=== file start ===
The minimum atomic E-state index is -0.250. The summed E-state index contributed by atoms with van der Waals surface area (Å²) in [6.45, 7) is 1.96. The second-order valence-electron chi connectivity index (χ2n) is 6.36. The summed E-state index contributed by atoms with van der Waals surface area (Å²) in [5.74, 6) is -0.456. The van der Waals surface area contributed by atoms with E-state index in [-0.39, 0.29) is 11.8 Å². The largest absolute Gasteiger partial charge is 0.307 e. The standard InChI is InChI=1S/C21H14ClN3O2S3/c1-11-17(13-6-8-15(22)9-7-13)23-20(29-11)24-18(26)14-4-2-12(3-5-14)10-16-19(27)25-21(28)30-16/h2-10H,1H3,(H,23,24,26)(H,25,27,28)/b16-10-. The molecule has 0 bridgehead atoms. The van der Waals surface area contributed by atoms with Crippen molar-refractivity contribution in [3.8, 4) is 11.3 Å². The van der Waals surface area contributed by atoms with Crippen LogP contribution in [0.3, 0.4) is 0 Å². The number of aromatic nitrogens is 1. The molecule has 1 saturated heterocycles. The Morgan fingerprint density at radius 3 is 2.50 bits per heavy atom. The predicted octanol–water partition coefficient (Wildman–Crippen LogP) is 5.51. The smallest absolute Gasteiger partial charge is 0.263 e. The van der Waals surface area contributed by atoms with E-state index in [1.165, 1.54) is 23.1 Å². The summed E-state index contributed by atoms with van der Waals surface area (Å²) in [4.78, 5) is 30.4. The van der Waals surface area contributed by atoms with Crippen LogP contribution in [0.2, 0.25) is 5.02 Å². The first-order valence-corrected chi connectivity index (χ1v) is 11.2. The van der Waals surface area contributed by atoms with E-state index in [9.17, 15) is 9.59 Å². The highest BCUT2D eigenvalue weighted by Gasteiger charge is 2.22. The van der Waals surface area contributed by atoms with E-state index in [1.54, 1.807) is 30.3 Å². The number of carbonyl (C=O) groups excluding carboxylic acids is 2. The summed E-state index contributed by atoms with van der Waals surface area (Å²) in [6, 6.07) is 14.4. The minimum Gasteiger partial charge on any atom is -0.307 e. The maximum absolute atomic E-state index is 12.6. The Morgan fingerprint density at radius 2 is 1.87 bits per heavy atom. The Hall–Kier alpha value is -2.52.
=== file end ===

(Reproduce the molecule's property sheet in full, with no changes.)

The minimum atomic E-state index is -0.250. The summed E-state index contributed by atoms with van der Waals surface area (Å²) in [6.45, 7) is 1.96. The second-order valence-electron chi connectivity index (χ2n) is 6.36. The summed E-state index contributed by atoms with van der Waals surface area (Å²) in [5.74, 6) is -0.456. The van der Waals surface area contributed by atoms with E-state index in [-0.39, 0.29) is 11.8 Å². The largest absolute Gasteiger partial charge is 0.307 e. The standard InChI is InChI=1S/C21H14ClN3O2S3/c1-11-17(13-6-8-15(22)9-7-13)23-20(29-11)24-18(26)14-4-2-12(3-5-14)10-16-19(27)25-21(28)30-16/h2-10H,1H3,(H,23,24,26)(H,25,27,28)/b16-10-. The molecule has 0 bridgehead atoms. The van der Waals surface area contributed by atoms with Crippen molar-refractivity contribution in [3.8, 4) is 11.3 Å². The van der Waals surface area contributed by atoms with Crippen LogP contribution in [0.3, 0.4) is 0 Å². The number of aromatic nitrogens is 1. The molecule has 1 saturated heterocycles. The Morgan fingerprint density at radius 3 is 2.50 bits per heavy atom. The predicted octanol–water partition coefficient (Wildman–Crippen LogP) is 5.51. The smallest absolute Gasteiger partial charge is 0.263 e. The van der Waals surface area contributed by atoms with E-state index in [1.165, 1.54) is 23.1 Å². The summed E-state index contributed by atoms with van der Waals surface area (Å²) in [4.78, 5) is 30.4. The van der Waals surface area contributed by atoms with Crippen LogP contribution in [0.2, 0.25) is 5.02 Å². The first-order valence-corrected chi connectivity index (χ1v) is 11.2. The van der Waals surface area contributed by atoms with E-state index in [9.17, 15) is 9.59 Å². The highest BCUT2D eigenvalue weighted by Gasteiger charge is 2.22. The van der Waals surface area contributed by atoms with E-state index in [1.54, 1.807) is 30.3 Å². The number of carbonyl (C=O) groups excluding carboxylic acids is 2. The summed E-state index contributed by atoms with van der Waals surface area (Å²) in [6, 6.07) is 14.4. The minimum Gasteiger partial charge on any atom is -0.307 e. The maximum absolute atomic E-state index is 12.6. The Morgan fingerprint density at radius 2 is 1.87 bits per heavy atom. The Hall–Kier alpha value is -2.52.